Summer Camp Fund

Boy Scouts’ Camp Grimes changes lives

Tyewhan Luke , 26, vividly remembers his first night at summer camp. Raccoons slinking by the tent, eyeing the food that wasn't supposed to be there. Howling noises in the distance. Luke now runs a martial arts studio and is troop leader to a group of Boy Scouts from Charlotte's Hidden Valley neighborhood. The troop heads to Camp Grimes again this summer, as Luke has since he was a kid. Without scouts, and camp, Luke says his life could have turned in a very different direction.
Tyewhan Luke , 26, vividly remembers his first night at summer camp. Raccoons slinking by the tent, eyeing the food that wasn't supposed to be there. Howling noises in the distance. Luke now runs a martial arts studio and is troop leader to a group of Boy Scouts from Charlotte's Hidden Valley neighborhood. The troop heads to Camp Grimes again this summer, as Luke has since he was a kid. Without scouts, and camp, Luke says his life could have turned in a very different direction. dhinshaw@charlotteobserver.com

Tyewhan Luke spent his first night at summer camp in a tent that didn’t zip, with food he wasn’t supposed to have. A pair of hungry-looking raccoons pranced outside.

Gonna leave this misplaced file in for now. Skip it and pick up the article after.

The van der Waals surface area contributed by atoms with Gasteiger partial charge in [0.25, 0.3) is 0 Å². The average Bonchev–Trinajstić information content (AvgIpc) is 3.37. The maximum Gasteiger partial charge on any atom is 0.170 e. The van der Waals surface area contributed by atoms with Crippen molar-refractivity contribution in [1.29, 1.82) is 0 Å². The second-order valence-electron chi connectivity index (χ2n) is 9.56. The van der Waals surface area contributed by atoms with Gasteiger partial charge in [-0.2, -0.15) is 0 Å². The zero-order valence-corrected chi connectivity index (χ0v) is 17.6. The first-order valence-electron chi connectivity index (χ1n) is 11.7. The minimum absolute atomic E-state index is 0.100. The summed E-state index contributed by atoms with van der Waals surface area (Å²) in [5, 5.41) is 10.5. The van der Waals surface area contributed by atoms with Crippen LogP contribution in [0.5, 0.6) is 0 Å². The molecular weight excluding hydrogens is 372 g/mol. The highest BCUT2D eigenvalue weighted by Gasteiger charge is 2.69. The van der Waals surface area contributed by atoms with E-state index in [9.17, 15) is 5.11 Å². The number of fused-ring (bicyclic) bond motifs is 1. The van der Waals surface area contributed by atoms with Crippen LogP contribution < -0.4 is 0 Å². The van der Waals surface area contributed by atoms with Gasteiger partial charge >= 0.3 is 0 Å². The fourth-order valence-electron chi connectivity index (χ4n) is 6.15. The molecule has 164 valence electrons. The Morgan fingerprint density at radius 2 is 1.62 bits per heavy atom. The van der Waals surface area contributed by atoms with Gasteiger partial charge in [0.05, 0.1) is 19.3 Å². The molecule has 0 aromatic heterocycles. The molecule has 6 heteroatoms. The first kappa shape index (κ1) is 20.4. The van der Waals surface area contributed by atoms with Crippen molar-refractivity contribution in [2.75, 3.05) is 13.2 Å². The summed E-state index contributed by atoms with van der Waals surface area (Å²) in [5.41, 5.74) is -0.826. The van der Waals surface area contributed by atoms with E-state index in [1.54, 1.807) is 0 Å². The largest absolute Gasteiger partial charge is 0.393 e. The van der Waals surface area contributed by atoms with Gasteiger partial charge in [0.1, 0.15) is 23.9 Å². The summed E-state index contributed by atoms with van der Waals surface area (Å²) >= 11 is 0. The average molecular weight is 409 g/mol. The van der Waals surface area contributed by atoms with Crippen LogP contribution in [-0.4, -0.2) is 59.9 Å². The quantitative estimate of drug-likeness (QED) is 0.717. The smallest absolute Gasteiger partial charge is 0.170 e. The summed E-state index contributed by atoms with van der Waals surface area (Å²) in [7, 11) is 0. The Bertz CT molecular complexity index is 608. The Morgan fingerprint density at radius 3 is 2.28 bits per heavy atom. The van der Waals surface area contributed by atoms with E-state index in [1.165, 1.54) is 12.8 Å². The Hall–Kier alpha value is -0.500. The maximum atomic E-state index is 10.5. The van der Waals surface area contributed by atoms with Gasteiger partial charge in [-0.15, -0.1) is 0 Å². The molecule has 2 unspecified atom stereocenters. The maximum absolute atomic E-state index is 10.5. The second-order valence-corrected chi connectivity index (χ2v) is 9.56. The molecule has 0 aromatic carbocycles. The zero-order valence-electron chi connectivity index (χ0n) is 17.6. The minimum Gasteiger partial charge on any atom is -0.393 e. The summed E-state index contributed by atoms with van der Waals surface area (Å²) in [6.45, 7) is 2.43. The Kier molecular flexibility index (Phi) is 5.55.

Life in a west Charlotte housing project hadn’t prepared the scared 10-year-old for that first night of little animals scurrying close by, cicadas buzzing above, and big things lurking in the distance.

He didn’t sleep.

But he grew to love the wilderness that week and has been back to Camp Grimes many times since, first as a Boy Scout and now as the troop leader for kids who come from some of Charlotte’s toughest neighborhoods.

“It literally molded me into the man I am,” Luke, 26, says of scouting and camp. “It changed me, it taught me to set goals and prioritize.”

This summer, The Charlotte Observer’s Summer Camp Fund will send 70 Boy Scouts to Camp Grimes. They’re among 550 kids heading to 19 camps thanks to donations from readers and the community.

NASCAR team owner Rick Hendrick, honorary fundraising chairman, has issued a challenge to raise $200,000 during the current campaign. The fund’s intent is to connect low-income children to nature. They swim in lakes, hike in the mountains and make new friends from different backgrounds. Reading – books, maps and directions – is encouraged to keep children from losing academic ground.

A different kind of joy

Going to camp helps the boys learn new skills and build confidence, says Justin Lewter, director of exploring and special initiatives for the Mecklenburg County Council of Boy Scouts, which owns Camp Grimes.

It’s fun, but it’s also work. Kids walk long distances, cook, perform first aid and learn wilderness survival skills. Repeat campers become mentors for newcomers. For many kids from poor, urban neighborhoods, “It’s total culture shock,” Lewter said.

Boy Scout Joel Odom, who’s 16 and has been to Camp Grimes many times, remembers being hot and tired on his first day, and afraid of the spiders that moved into his tent that night. He also learned how to fish, cook, tie knots, and swim better. It was uncharted territory for Joel, a Northwest School of the Arts sophomore.

“It helps take less fortunate kids out of their comfort zones and experience a different kind of joy,” Joel said. “If you live in a rough neighborhood, it teaches you motivation – it makes you want to get out – then it’s up to you to achieve that goal.”